To reduce complexity, a high proportion of organisations are looking at modernising their data centre infrastructure through consolidation, virtualisation and by leveraging the cloud. In traditional data centres, security controls can be applied to each physical system and systems with different levels of criticality or those that contain the most sensitive data can be physically separated. This is no longer the case for next-generation data centres where virtual resources cannot be compartmentalised in the same way and security controls can no longer be tied to physical resources.
While the chief goals of data centre modernisation projects are to enable the business by being able to accommodate rapidly changing business needs, while reducing operational complexity and cost, risk and compliance obligations must also be prioritised.
The modern data centre requires an integrated set of security controls that are applied consistently across physical and virtual systems, as well as those residing in the cloud, with federated management and reporting across hybrid environments that may include extensions to private and public clouds. The only way that this can be achieved is by building security into the design phase during key inflection points as data centres are built out, virtualised or upgraded and must be applied consistently across all systems in a hybrid environment that spans physical and virtual systems, as well as cloud-based computing. This will enable the business by improving its ability to offer dynamic services that are always available, and that are resilient and secure, which will improve the capability to manage risk, apply and enforce consistent security policies, and to achieve compliance objectives.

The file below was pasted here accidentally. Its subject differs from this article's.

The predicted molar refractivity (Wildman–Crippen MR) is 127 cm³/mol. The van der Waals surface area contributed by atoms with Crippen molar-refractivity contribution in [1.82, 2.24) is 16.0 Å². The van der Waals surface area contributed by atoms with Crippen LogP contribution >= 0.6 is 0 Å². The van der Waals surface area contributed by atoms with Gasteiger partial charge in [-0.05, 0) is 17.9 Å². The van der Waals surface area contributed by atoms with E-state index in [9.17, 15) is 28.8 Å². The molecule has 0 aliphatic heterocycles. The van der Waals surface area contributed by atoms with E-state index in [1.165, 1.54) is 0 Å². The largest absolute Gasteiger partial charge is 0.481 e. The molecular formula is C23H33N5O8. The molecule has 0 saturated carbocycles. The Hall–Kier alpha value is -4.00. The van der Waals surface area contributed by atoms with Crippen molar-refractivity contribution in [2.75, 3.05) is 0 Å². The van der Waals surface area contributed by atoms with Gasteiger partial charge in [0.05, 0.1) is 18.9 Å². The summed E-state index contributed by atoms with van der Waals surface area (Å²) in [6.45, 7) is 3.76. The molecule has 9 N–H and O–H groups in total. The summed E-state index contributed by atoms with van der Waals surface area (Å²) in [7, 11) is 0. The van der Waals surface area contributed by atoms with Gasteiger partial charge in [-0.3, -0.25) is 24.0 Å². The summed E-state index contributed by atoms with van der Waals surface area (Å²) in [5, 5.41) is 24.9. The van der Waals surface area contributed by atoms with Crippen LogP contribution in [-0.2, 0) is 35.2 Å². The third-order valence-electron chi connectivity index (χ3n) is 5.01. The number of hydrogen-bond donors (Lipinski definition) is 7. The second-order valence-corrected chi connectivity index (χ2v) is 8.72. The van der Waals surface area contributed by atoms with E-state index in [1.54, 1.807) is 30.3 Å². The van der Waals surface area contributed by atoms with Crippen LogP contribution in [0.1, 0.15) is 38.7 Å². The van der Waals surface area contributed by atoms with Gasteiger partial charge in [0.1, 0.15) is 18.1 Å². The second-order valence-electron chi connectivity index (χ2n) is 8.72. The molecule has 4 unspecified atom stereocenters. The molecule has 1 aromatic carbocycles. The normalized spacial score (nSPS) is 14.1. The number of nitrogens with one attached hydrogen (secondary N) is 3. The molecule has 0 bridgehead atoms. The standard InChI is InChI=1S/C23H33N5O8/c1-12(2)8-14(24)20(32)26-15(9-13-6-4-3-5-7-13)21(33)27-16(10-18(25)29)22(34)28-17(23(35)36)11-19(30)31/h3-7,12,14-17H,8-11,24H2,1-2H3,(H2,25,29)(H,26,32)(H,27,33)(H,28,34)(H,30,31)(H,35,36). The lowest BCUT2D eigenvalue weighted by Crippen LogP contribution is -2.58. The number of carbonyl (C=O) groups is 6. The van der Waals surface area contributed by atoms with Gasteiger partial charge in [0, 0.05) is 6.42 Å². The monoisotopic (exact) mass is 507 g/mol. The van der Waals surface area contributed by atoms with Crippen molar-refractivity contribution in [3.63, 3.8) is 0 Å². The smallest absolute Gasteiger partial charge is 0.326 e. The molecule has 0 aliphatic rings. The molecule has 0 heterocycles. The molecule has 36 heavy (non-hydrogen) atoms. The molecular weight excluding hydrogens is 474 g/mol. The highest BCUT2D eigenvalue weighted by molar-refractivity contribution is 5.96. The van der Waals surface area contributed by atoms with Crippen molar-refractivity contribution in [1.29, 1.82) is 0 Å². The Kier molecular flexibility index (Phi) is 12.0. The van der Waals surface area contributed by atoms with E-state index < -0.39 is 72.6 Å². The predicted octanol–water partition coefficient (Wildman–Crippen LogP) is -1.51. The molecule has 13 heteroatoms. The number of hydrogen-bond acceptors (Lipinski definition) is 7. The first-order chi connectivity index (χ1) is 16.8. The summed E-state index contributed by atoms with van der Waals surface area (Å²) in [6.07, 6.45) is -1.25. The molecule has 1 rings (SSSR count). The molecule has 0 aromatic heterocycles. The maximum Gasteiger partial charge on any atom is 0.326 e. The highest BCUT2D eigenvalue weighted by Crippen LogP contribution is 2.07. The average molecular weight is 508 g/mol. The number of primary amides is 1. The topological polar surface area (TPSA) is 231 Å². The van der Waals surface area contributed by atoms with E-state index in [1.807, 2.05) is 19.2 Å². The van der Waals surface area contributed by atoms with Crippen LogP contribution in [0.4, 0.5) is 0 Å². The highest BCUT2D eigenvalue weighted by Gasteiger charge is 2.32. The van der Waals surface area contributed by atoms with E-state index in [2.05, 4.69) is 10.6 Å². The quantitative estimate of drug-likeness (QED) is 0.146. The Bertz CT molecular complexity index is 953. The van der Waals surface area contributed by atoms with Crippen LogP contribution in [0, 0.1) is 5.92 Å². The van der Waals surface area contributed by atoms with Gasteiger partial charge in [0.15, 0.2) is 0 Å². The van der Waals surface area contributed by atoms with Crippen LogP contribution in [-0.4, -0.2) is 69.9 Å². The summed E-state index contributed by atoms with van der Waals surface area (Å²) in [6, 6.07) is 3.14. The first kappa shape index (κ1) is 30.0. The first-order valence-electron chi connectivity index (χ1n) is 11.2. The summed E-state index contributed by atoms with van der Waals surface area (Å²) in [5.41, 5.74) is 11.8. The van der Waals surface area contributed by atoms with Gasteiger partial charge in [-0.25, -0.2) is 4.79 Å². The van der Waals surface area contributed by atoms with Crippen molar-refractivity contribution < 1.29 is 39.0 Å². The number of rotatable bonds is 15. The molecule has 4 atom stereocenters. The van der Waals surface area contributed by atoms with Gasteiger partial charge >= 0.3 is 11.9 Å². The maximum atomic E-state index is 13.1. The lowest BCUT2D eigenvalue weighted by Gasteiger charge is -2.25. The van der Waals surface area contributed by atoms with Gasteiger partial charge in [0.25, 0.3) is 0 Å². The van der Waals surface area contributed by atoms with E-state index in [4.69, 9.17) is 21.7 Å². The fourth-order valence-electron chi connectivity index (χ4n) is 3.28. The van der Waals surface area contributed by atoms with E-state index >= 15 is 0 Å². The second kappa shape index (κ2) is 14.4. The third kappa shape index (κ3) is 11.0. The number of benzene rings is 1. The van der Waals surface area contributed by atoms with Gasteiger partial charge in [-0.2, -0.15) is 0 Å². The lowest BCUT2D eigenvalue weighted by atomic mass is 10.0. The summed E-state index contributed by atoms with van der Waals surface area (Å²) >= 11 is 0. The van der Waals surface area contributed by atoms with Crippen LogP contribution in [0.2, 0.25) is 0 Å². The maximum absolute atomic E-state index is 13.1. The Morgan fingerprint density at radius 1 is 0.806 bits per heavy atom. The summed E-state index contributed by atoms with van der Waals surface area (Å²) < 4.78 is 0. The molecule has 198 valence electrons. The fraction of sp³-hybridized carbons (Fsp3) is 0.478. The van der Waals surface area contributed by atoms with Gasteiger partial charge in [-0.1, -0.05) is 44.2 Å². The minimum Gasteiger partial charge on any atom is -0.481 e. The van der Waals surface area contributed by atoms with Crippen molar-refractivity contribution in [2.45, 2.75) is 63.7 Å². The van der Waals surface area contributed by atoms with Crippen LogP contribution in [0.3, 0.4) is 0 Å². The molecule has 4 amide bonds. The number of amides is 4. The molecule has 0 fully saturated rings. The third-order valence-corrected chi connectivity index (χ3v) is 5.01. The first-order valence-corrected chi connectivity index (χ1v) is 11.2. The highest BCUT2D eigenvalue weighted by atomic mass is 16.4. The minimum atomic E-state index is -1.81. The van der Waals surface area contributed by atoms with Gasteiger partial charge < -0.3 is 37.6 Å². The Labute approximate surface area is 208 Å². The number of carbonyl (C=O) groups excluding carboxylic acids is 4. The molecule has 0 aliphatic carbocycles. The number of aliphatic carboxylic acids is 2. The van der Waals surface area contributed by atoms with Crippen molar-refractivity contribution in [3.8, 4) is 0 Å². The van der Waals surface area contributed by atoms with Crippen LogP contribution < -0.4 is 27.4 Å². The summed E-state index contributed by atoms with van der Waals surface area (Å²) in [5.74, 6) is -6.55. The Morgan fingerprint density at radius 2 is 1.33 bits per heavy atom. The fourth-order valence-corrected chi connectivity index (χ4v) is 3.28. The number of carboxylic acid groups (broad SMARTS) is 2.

A recent paper discusses these issues in greater detail and provides details of the key issues and security controls that organisations should be looking at. The paper can be accessed here: Architecting the security of the next-generation data centre.